Kentucky Private Employers

If you are a private employer, the records you will not be able to access are those that have been expunged by the court. In other words, records that have been completely removed. Apart from that, the Kentucky state doesn’t prevent you from asking about conviction or arrest records when hiring.

Kentucky Public Employers

If you are a public employer, Kentucky laws do prevent you from using conviction records during the employment process. The only time you will legally be able to make an employment decision based on criminal records is when the conviction resulted in a felony or specific misdemeanors.

While the “specific misdemeanors” can be rather broad, they have to meet the following criteria to be used:

  • Concluded in jail time
  • Relates directly to the employment type the candidating is seeking
  • Involved moral turpitude

Alongside all of this, a select bunch of public employers is limited in the timing of their background searches. Why? Because of an order passed in February 2017.

State-level, executive employers can only conduct a criminal background check once the individual has been accepted for an interview. Put simply, the Louisville ban-the-box law that we discussed earlier applies here.

What Do Employee Background Checks Look For In Kentucky?

There are various types of employment screening checks, all of which report different bits of information to your potential employer. Depending on the type they decide to run, your employer will be looking for different things.

However, it’s worth noting that the state of Kentucky protects you from any misconduct when using the information found on your background check (EEOC aka the Equal Employment Opportunity Commission, and the FCRA aka the Fair Credit Reporting Agency). Plus, it ensures that you will never have to pay for any part of the searches conducted on you.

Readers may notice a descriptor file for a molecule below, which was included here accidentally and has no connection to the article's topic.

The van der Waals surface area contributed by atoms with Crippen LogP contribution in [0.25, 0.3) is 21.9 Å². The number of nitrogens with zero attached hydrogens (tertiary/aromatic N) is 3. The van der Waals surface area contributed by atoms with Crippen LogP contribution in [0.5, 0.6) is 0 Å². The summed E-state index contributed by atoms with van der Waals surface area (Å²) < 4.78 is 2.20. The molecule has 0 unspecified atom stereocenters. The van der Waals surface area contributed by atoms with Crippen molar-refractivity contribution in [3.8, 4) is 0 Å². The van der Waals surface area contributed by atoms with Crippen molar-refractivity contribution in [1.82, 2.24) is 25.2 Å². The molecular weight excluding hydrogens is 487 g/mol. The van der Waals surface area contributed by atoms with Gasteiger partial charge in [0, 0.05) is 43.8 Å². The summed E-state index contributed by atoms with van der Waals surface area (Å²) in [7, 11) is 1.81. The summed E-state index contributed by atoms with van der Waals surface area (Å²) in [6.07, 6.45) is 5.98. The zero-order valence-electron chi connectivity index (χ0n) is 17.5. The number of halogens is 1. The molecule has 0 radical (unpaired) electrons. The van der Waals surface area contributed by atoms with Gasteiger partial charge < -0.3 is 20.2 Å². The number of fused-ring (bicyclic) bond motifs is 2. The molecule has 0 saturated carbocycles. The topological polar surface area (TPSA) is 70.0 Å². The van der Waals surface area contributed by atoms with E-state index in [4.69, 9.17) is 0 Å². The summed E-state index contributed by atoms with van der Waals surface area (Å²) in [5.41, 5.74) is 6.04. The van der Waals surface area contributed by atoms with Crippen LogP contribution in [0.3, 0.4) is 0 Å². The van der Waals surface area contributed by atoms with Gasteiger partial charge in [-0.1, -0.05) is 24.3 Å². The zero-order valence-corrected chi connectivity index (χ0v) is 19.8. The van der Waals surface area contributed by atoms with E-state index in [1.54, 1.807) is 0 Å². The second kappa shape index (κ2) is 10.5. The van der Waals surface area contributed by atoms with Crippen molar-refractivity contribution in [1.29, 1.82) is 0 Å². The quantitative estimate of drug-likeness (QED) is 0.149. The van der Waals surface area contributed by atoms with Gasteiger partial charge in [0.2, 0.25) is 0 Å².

With that being said, here’s what your potential employer may be looking for when running a background check:

  • A reference check — Generally, this is a character reference from your previous employer or other school teachers.
  • Standard qualification/educational check — Sometimes, people over-embellish the qualifications they received. This check allows employers to establish whether you’ve told the truth.
  • Criminal records check — Depending on the type of job you’re applying for ban-the-box laws and other restrictions (discussed in previous sections) will apply.
  • Right to work check — This determines whether you have a legal right to work in the United States of America and the state of Kentucky.
  • Identity check — Arguably, this is the most basic one. It proves that you are who you say you are.